Racismo – Cuba – Racism
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Cuba’s black secrets

Cuba's black secrets
Andy Johnson
Thursday, May 21st 2009

NINETY-SEVEN years ago there was an uprising in Cuba which in the end
left more than 6,000 people dead. Many thousands more fled to the hills,
precipitating a labour shortage. This led to the importation of millions
of immigrants, many of them coming from the West Indian islands.

Among those who joined the army of cane cutters and other classes of
labourers were the parents of Carlos Moore, an Afro-West Indian Cuban
who would grow up to become virtually a man without a country. He was
targeted, pursued, persecuted and victimised and as a
counter-revolutionary for more than three decades. His crime was that he
dared to protest against what he came to realise as the systematic means
by which the Cuban revolution he had adored continued to deny the
existence of racism in his country.

In fact, Moore writes in his moving memoir, Pichon: Race and Revolution
in Castro's Cuba, the regime's crime was compounded by what he says was
its deliberate suppression of Afro-Cuban culture and its refusal to
treat with the issue of race relations in a country in which black skin
meant, and still means, lowest-class citizenship.

To have said otherwise was to court ostracision, punishment, banishment
and death. The book describes in frightening detail how many times he
miraculously escaped death.

May 20 is a Cuban anniversary not many people know about, except that it
is the anniversary of the date of Cuba's independence from Spain. But on
that date in 1912, poorly armed black Cuban men, many accompanied by
their wives, took to the hills protesting social conditions under which
they were living. It was to be referred to later as Cuba's "war against
the negroes''.

"A reign of terror was unleashed against innocent men, women and
children, regardless of any association with the rebels. Lynchings took
place all over the island. Within six months 6,000 black lives were
claimed. Blacks fled into the mountains to escape, provoking a labour
shortage and the standstill of sugar mills,'' Moore writes in Pichon,
from a story told to him by a man who would later become one of his
lifelong heroes.

It's a story which remains little known in the country that continues to
ignore its serious social and racial imbalances, Moore claims.

"We live in a republic with all and for all, so the negro has no cause
to set himself apart from his white brother to advance his cause,'' the
Cuban president at the time of the 1912 revolt is reported to have said.
And it is a position which Moore said he came face to face with on
several occasions in the country of his birth, before his departure for
the United States at age 15 in 1957 and after his return home in June,
1961. Two years after Castro gained power.

Much has been made over the years, for example, of Castro's stay at the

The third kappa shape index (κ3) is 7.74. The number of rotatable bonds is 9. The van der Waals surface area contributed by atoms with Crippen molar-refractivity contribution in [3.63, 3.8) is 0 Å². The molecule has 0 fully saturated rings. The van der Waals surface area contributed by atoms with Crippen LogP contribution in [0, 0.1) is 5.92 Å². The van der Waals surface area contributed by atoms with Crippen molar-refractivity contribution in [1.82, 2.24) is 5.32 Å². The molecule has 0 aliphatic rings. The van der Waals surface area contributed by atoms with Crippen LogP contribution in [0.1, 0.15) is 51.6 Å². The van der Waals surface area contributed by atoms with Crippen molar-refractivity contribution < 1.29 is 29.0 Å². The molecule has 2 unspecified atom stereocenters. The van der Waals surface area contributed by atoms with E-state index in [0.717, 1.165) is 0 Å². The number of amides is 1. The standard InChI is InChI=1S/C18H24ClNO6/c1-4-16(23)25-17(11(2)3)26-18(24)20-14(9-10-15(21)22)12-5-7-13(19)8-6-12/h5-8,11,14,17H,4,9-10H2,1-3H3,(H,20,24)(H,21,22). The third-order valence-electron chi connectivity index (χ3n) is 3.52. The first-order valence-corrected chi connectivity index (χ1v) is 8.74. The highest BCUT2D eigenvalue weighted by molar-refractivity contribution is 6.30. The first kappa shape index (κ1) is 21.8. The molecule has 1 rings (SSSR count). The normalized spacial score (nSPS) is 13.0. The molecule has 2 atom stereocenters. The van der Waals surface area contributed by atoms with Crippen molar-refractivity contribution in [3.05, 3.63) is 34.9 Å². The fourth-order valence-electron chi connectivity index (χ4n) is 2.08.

Theresa Hotel in Harlem during his visit to the United Nations in
September 1960. He felt he had been treated, Moore writes, "as a negro''
in Manhattan, therefore, he was going to stay with them in Harlem. But
from Moore's viewpoint, this was the first of many con jobs Castro was
to do on his audiences on the question of his race perspective. No one
in the Cuban delegation was black, from a country then with a 40 per
cent black population. He hurriedly sent for Juan Almeida Bosque, a
black army major who had originally been left behind, but who was the
highest ranking black face in the revolutionary apparatus at the time.

Based on a face-to-face encounter with Castro at the Theresa and on the
strength of the prevailing revolutionary consciousness, he decided to
return and work for the revolution. On his first job application
interview, however, he began to notice that "racism was not only alive
and well in Communist Cuba, it was receiving new ideological
legitimacy.'' That "the old paternalistic racism had simply been
repackaged through the use of a Marxist jargon.''

In quick time he would also realise that to ask unwanted questions, to
complain about anything the regime had pronounced upon, was to court
detention and worse. Moore was to discover a pattern in which Afro-Cuban
culture was driven underground. The clubs they had formed as means to
their group sustenance were closed down, turned into instruments of
ideological control.

"There were no longer Blacks in Cuba,'' he was told by an officer during
the job interview which then led to his dispatch to a labour camp.
"Fidel had declared that racism no longer existed. To affirm that there
was racism in Cuba was to call the leader of our revolution a liar. To
attack the commander in chief is to attack the revolution,'' he was told.

He was to pay dearly for this, for 34 years. He would face sustained
character assassination, attempts on his life while in exile and be
called a counter-revolutionary, an enemy of the state, which meant being
seen as a worm and as scum.

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